public role by default. You can grant and revoke the privileges on the
Role admin is a role option that allows a given user or role to administrate itself, by granting and revoking it to other users and roles.
To create a
role admin, use
WITH ADMIN OPTION.
The terms “
admin role” and “
role admin” can be confusing.
admin role is a role (specifically the role granting all privileges on all database resources across a cluster), whereas
role admin is a role option that is either enabled or disabled or not on any given role or grant of a role to another user or role.
Learn more about
A user or role that is an immediate member of the role.
Example: A is a member of B.
A user or role that is a member of the role by association.
Example: A is a member of C ... is a member of B where "..." is an arbitrary number of memberships.
All CockroachDB objects (such as databases, tables, schemas, and types) must have owners. The user that created the object is the default owner of the object and has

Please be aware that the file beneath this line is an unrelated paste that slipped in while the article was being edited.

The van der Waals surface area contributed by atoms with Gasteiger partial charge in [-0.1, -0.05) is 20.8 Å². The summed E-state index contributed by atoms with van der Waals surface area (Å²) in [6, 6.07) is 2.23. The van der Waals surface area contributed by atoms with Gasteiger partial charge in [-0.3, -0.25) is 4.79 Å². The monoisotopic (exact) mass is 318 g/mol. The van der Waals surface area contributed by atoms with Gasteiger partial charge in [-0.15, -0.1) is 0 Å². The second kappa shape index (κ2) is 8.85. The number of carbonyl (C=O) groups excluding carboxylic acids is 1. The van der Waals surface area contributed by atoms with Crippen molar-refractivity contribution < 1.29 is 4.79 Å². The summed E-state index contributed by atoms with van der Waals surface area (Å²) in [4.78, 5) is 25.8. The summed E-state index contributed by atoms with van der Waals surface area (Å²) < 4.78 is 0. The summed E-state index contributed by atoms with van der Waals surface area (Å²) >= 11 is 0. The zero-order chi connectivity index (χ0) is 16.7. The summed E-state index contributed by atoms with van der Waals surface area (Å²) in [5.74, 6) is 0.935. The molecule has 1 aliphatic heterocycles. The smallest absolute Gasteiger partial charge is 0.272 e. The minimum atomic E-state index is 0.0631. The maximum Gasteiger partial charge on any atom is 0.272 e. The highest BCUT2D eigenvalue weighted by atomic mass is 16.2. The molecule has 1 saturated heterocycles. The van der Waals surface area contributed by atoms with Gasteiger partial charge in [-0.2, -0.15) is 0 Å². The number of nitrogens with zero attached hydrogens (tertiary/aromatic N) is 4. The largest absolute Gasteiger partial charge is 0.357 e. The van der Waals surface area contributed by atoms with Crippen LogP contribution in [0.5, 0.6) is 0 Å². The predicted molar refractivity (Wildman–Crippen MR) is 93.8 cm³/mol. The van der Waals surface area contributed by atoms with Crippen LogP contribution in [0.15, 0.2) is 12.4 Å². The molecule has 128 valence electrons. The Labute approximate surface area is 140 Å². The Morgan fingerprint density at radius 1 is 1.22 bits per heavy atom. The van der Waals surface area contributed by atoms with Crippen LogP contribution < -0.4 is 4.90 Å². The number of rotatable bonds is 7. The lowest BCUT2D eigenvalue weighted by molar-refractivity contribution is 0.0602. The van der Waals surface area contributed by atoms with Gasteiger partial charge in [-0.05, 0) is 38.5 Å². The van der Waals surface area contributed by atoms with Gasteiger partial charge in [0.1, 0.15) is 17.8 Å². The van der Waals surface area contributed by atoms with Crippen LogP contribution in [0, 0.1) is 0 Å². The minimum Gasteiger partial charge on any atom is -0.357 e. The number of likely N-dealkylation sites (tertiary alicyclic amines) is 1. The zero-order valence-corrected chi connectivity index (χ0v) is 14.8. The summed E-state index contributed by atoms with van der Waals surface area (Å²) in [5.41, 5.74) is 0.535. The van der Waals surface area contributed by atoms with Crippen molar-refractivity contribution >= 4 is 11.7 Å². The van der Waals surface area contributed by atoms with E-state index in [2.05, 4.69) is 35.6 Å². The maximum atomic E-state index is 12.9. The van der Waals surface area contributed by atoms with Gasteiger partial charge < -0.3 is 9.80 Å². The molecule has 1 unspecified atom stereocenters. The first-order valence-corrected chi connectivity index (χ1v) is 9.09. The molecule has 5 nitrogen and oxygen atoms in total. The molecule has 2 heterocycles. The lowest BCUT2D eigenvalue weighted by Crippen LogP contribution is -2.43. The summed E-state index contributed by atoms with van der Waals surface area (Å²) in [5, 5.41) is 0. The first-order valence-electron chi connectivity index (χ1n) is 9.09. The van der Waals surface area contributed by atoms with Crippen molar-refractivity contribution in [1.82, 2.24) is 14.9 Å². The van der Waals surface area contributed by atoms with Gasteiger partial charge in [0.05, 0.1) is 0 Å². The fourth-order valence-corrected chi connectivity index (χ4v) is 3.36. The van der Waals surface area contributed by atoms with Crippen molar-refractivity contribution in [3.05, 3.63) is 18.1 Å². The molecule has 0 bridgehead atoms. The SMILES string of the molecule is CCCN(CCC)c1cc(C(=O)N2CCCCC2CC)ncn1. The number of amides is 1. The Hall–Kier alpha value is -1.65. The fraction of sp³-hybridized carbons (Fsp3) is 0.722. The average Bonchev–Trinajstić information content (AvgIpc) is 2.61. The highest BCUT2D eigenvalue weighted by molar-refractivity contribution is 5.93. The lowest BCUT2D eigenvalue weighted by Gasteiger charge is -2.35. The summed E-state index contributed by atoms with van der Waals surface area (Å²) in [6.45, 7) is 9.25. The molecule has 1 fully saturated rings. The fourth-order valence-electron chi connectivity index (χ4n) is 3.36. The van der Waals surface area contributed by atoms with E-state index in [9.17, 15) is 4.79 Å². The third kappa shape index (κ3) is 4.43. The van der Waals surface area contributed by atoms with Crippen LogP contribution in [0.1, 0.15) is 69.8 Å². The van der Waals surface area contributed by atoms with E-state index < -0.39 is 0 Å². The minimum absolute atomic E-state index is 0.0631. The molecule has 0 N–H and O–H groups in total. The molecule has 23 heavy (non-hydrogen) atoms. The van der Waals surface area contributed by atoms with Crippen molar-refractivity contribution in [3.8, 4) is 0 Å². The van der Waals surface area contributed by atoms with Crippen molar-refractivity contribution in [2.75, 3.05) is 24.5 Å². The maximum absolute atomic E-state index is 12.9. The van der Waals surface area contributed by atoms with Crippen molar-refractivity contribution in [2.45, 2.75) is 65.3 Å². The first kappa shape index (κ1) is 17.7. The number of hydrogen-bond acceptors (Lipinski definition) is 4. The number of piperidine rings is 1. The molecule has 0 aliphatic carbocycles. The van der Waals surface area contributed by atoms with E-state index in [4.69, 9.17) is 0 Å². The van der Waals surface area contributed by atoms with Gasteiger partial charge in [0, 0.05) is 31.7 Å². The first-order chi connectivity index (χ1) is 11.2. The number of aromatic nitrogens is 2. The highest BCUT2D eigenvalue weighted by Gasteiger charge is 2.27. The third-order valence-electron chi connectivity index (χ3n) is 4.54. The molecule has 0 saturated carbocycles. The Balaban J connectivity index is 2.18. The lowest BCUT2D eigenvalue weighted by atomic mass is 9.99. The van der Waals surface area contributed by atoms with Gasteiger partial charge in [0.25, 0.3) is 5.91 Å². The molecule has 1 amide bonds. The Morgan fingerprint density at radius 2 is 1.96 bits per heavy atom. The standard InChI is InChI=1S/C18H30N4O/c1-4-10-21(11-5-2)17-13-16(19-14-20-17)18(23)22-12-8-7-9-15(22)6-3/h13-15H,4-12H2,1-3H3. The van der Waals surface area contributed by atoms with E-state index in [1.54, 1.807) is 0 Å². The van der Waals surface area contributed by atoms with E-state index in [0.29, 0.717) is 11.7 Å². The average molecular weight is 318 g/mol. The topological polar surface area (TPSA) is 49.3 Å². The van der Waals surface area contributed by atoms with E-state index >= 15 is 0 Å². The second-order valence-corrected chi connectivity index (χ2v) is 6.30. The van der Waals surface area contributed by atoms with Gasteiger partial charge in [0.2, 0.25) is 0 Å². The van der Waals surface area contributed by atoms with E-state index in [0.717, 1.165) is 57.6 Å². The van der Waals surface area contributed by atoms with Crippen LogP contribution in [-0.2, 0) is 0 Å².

ALL privileges on the object. Similarly, any roles that are members of the owner role also have all privileges on the object.
All objects that do not have owners (for example, objects created before upgrading to v20.2) have
admin set as the default owner, with the exception of system objects. System objects without owners have
node as their owner.
To allow another user to use the object, the owner can assign privileges to the other user. Members of the
admin role have
ALL privileges on all objects.
Users that own objects cannot be dropped until the ownership is transferred to another user.
When a user connects to a database, either via the built-in SQL client or a client driver, CockroachDB checks the user and role's privileges for each statement executed. If the user does not have sufficient privileges for a statement, CockroachDB gives an error.
System-level privileges (also known as global privileges) offer more granular control over a user's actions when working with CockroachDB, compared to the role options authorization model.
You can work with system-level privileges using the